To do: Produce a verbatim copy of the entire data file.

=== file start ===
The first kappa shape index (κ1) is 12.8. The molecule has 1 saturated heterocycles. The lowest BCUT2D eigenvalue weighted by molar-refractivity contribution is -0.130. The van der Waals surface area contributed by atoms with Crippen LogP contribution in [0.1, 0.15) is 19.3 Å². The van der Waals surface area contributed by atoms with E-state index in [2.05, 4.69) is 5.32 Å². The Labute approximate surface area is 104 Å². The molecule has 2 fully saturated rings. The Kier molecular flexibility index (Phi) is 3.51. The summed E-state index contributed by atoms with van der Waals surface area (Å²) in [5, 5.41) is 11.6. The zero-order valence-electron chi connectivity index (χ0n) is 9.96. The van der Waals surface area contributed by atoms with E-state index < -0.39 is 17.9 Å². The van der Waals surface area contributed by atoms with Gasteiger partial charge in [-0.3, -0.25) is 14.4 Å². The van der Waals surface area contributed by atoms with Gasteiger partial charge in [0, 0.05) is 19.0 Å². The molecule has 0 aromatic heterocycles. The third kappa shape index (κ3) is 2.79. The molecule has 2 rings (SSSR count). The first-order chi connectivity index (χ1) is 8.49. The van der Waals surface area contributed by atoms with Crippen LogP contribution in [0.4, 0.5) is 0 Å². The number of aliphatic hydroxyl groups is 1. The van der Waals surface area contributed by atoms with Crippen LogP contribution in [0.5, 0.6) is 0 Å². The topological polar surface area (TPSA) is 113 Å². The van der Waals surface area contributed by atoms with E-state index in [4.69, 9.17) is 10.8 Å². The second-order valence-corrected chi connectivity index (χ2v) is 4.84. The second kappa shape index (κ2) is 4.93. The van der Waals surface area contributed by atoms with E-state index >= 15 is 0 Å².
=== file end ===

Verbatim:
The first kappa shape index (κ1) is 12.8. The molecule has 1 saturated heterocycles. The lowest BCUT2D eigenvalue weighted by molar-refractivity contribution is -0.130. The van der Waals surface area contributed by atoms with Crippen LogP contribution in [0.1, 0.15) is 19.3 Å². The van der Waals surface area contributed by atoms with E-state index in [2.05, 4.69) is 5.32 Å². The Labute approximate surface area is 104 Å². The molecule has 2 fully saturated rings. The Kier molecular flexibility index (Phi) is 3.51. The summed E-state index contributed by atoms with van der Waals surface area (Å²) in [5, 5.41) is 11.6. The zero-order valence-electron chi connectivity index (χ0n) is 9.96. The van der Waals surface area contributed by atoms with E-state index < -0.39 is 17.9 Å². The van der Waals surface area contributed by atoms with Gasteiger partial charge in [-0.3, -0.25) is 14.4 Å². The van der Waals surface area contributed by atoms with Gasteiger partial charge in [0, 0.05) is 19.0 Å². The molecule has 0 aromatic heterocycles. The third kappa shape index (κ3) is 2.79. The molecule has 2 rings (SSSR count). The first-order chi connectivity index (χ1) is 8.49. The van der Waals surface area contributed by atoms with Crippen LogP contribution in [0.4, 0.5) is 0 Å². The number of aliphatic hydroxyl groups is 1. The van der Waals surface area contributed by atoms with Crippen LogP contribution in [0.5, 0.6) is 0 Å². The topological polar surface area (TPSA) is 113 Å². The van der Waals surface area contributed by atoms with E-state index in [4.69, 9.17) is 10.8 Å². The second-order valence-corrected chi connectivity index (χ2v) is 4.84. The second kappa shape index (κ2) is 4.93. The van der Waals surface area contributed by atoms with E-state index >= 15 is 0 Å².